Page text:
By Ron Giofu
Despite rain showers through a portion of the event, this year’s Amherstburg’s Gone Car Crazy show soldiered on anyway.
Numbers were down due to the weather but co-founder and organizing committee chair Eleanor Renaud was in good spirits at the conclusion of Sunday’s car show.
“Even though it rained, it cooled things off,” she said, referencing the high heat the area had experienced in the few days prior.
Ken and Gail Reder won the “Paulie Award” for their 1934 Buick “Woodie” during Sunday’s Amherstburg’s Gone Car Crazy Show. The “Paulie” goes to the car judged best in show.
Renaud noted that “it wasn’t a heavy rain” and that people still strolled the downtown streets with their umbrellas looking at the vehicles. The band Bigg Wiggle performed to a large crowd under a tent in Toddy Jones Park, she added, which was something they enjoyed.
“(The rain) put a damper on things as far as our numbers go,” she admitted.
There were over 360 cars registered for this year’s car show, down at least 150 from last year, but considering that the rain had been forecast heading into Sunday, the decline was anticipated.
Mark Feltoe checks out a classic pickup truck as he heads back to Fort Malden.
“That’s not a bad turnout for the weather we were expecting,” said Renaud. “We were fortunate not to have the oppressive humidity we had (Saturday).”
Crowds were down in terms of people strolling through, she added, but in discussing it with organizers of other car shows in the area, it is typical of what has been happening regionally.
“Numbers are down,” she said. “We’re fortunate to have gotten what we did.”
Jim Crichton, anchor of CTV’s Windsor newscasts, and Mayor Aldo DiCarlo helped with the awards ceremony with Ken and Gail Reder of Amherstburg capturing this year’s “Paulie Award” for best in show. Renaud added that a number of car clubs joined in at the show as well.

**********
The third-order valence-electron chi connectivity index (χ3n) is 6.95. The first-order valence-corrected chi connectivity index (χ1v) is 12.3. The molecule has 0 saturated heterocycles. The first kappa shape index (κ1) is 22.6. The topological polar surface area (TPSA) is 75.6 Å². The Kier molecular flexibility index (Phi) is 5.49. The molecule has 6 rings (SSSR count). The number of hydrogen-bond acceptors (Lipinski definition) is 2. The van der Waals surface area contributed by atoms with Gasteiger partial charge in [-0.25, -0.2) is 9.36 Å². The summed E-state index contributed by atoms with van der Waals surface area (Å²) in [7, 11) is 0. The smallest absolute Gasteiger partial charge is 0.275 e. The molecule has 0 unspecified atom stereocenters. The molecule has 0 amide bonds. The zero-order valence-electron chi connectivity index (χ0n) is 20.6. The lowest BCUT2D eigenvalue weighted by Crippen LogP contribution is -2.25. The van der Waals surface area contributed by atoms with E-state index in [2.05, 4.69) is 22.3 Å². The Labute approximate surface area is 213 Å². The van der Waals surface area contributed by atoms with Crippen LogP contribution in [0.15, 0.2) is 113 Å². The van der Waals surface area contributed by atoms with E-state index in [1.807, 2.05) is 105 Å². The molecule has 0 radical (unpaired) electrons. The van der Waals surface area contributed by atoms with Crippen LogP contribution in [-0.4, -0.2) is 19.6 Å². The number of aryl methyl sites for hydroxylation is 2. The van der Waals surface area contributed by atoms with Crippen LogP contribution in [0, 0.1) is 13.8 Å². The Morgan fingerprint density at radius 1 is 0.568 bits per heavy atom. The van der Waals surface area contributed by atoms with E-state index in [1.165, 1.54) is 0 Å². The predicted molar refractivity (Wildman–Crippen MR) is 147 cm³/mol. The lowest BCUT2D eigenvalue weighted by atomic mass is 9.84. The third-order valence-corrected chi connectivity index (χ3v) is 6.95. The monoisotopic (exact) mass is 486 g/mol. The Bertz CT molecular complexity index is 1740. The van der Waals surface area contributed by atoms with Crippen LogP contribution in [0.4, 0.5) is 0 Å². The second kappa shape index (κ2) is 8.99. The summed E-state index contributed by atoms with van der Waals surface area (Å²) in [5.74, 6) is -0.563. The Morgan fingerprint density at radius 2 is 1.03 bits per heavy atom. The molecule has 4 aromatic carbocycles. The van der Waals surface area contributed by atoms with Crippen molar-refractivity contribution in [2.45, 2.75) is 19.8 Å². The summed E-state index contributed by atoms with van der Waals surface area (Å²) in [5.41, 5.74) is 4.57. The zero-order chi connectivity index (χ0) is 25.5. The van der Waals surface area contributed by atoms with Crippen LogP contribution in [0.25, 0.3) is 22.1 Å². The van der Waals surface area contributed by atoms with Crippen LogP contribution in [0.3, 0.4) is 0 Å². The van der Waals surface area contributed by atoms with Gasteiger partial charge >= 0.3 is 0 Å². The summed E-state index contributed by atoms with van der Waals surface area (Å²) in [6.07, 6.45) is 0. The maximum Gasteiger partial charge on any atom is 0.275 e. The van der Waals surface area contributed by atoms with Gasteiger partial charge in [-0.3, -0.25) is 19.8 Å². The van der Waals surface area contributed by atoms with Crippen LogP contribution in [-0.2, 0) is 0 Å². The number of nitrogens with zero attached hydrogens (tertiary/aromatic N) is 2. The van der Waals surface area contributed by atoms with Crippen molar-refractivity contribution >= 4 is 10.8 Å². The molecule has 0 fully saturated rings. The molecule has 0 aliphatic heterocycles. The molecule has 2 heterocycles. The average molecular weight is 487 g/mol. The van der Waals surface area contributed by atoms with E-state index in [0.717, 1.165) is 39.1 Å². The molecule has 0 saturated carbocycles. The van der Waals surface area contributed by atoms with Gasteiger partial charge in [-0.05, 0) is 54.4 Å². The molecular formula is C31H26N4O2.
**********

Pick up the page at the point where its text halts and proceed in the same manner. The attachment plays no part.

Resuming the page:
“The volunteers were awesome, as always,” she said. “We’re fortunate we don’t have incidents. People are friendly and co-operative. It was just a great day.”
The Reders brought their 1934 Buick, known as a “Woodie.” Ken said “Woodies” were not created in 1934 so he took the frame of his vehicle and built it in the model of a “Woodie,” which he said came out around 1940 or so. He spent two days per week over the past three years constructing the vehicle and he and Gail recently drove it to St. Paul, Minnesota without a problem.
Val Pelaccia stands beside his 1957 Chev Bel Air that was parked at the corner of Dalhousie St. and Rankin Ave.
“The wood is from the farm we used to own,” Gail added.
Jerome Johnson of Colchester came with his 1964 Ford Fairlane 500. He came to the Amherstburg’s Gone Car Crazy show three years ago and returned this year.
Janice Patterson and Jerome Johnson stand with Johnson’s 1964 Ford Fairlane. This was one of about 360 vehicles at the Amherstburg’s Gone Car Crazy show.
“I like meeting people. They are all nice people,” said Johnson.
Johnson added he was able to meet some people who will help him with his car as he made at least two contacts for parts.
Johnson, accompanied by Janice Patterson, said they go to about three or four shows per year.
“This is one of my favourite shows,” said Johnson. “It’s just fun. It’s a nice show.”
A Blues Brothers tribute act performs on stage during the Amherstburg’s Gone Car Crazy show.
Val Pelaccia of Amherstburg and his 1957 Chev Bel Air was parked just down Dalhousie St. from Johnson. He said he attended roughly 4-5 car shows last year and plans to do more now that he has recently retired as an elementary school teacher.
“I’ve been to Amherstburg every year, even with my other car,” said Pelaccia, whose other car is a 1981 Monte Carlo. “It’s my local town show. I like being in Amherstburg with my friends and highlighting our cars. There are a lot of friendships here.”